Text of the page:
Derek Miller wrote something about Vancouver that jogged my memory:
Vancouver is a substantial city, but we have always been a city at the edge. To the west lies Georgia Straight, then the Pacific Ocean. To the east and north, craggy and glaciated mountains as rough as anywhere. Indian Arm makes sure we don’t forget it.
[Via Penmachine words music comment: Indian Arm.]
Just a week or two ago I was telling my partner that one reason I love living in Wellington is that it feels dangerous.
I grew up in Christchurch, on the flat Canterbury Plains, somewhat inland from the coast. It’s very English, very safe. It has gardens galore — generally neat and tidy. The streets are wide and orderly. Miss a turn and you can take the next one to still be close to where you’re going.
Sure, the Nor’West gales sweep through, but the landscape is all very ‘civilised’. The hills round about tend to brown, as the wind dries out everything.
Wellington, on the other hand, clings tenuously to a bunch of bush-clad hills, on at least one earthquake fault. It rains a lot, so green predominates, and the hillsides are forever falling down. Small slips leave piles of earth on the side of the road, while larger slips leave houses teetering above cliffs.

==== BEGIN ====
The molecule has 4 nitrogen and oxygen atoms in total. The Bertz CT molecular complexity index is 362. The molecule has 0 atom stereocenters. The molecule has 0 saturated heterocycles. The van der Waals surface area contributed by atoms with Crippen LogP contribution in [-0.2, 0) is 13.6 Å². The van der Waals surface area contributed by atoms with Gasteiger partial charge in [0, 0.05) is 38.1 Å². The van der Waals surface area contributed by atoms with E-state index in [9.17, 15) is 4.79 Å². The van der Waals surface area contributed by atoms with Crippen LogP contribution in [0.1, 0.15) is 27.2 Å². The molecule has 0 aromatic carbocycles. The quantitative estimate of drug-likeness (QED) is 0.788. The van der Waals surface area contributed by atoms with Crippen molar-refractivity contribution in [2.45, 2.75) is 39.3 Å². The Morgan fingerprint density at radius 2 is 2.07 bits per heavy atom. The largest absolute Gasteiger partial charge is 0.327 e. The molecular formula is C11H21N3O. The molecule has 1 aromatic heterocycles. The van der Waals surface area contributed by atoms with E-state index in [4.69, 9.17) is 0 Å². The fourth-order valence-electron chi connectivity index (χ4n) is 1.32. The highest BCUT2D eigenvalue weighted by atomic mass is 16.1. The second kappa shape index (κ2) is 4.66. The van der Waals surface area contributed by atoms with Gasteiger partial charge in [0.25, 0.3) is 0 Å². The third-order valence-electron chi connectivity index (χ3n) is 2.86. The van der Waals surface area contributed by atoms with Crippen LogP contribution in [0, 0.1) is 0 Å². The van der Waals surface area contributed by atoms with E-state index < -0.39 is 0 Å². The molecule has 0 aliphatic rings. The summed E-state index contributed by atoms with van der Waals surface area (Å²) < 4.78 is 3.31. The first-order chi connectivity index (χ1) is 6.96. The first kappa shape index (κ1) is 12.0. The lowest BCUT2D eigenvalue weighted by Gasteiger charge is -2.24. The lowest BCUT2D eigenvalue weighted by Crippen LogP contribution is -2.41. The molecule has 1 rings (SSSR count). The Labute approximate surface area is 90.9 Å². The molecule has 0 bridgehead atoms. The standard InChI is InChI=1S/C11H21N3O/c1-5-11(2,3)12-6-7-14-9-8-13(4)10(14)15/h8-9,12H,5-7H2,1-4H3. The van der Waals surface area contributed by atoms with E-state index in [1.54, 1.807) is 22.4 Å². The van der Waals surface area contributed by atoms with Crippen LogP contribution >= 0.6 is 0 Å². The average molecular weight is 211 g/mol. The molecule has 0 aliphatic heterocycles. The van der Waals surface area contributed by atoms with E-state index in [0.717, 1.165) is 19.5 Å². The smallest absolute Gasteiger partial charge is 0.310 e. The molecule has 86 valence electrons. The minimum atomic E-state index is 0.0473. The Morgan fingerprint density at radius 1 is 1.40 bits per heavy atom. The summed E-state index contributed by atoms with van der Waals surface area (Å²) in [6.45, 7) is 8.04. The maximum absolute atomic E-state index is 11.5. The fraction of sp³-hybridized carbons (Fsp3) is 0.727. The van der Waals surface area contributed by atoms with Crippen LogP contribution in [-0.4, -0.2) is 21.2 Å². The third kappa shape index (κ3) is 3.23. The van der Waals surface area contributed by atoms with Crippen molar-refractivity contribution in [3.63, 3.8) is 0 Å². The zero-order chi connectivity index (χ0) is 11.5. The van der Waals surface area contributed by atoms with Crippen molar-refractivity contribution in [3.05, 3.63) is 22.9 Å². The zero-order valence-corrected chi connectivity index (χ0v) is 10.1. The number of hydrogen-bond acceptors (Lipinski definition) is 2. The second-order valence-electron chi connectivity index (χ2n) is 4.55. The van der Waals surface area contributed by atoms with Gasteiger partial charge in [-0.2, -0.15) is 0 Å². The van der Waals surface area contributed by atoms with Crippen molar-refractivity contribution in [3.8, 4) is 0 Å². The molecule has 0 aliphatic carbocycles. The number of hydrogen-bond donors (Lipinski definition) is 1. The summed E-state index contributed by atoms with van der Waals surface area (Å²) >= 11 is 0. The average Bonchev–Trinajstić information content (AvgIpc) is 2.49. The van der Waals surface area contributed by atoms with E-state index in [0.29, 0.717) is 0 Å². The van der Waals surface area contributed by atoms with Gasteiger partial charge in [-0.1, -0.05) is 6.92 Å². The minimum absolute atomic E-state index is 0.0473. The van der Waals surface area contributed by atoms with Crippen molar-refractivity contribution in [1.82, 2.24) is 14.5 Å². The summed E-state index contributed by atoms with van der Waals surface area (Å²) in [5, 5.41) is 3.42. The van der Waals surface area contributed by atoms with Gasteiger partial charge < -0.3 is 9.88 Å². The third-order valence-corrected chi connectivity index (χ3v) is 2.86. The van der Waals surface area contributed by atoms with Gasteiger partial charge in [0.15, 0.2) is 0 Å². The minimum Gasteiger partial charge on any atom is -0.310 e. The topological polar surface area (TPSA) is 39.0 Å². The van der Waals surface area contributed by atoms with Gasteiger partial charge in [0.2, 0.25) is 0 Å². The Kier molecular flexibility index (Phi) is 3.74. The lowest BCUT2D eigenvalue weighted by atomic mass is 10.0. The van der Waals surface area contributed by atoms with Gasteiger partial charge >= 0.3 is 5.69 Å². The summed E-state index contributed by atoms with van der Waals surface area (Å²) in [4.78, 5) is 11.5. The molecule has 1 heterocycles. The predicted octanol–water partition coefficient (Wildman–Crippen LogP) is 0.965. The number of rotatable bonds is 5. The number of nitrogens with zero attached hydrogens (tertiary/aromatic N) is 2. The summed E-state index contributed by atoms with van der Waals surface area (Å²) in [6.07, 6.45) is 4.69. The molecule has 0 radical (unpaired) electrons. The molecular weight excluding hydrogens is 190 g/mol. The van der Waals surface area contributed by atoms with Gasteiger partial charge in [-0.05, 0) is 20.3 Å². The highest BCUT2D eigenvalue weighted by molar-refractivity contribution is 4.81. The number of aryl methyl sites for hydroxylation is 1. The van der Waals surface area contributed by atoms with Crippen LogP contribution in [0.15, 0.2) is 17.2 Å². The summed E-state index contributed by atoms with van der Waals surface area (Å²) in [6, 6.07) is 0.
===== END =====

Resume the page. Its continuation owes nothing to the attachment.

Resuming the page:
Wellington is on the coast. It’s built around a huge harbour, and lies exposed to the south. Next stop: Antarctica. The Roaring 40s bluster through.
The roads are narrow, and steep, and winding. Try taking the next turn, after missing the one you need, and you’ll find yourself across town, far away from where you meant to go.
Downtown cafes and restaurants come and go. Buildings are put up, knocked down, rebuilt. Nothing stays the same for long.
I love this city, the hills, the harbour, the
wind that blasts through it. I love
the life and pulse and activity, and the
warm decrepitude …there’s always an edge
here that one must walk which is sharp
and precarious, requiring vigilance.
An edge. That’s precisely it. We are on the edge in Wellington.
Derek describes Vancouver’s edge: mountains and fjords. Wellington’s edge is earthquakes and hills, wind and ocean.
I love it.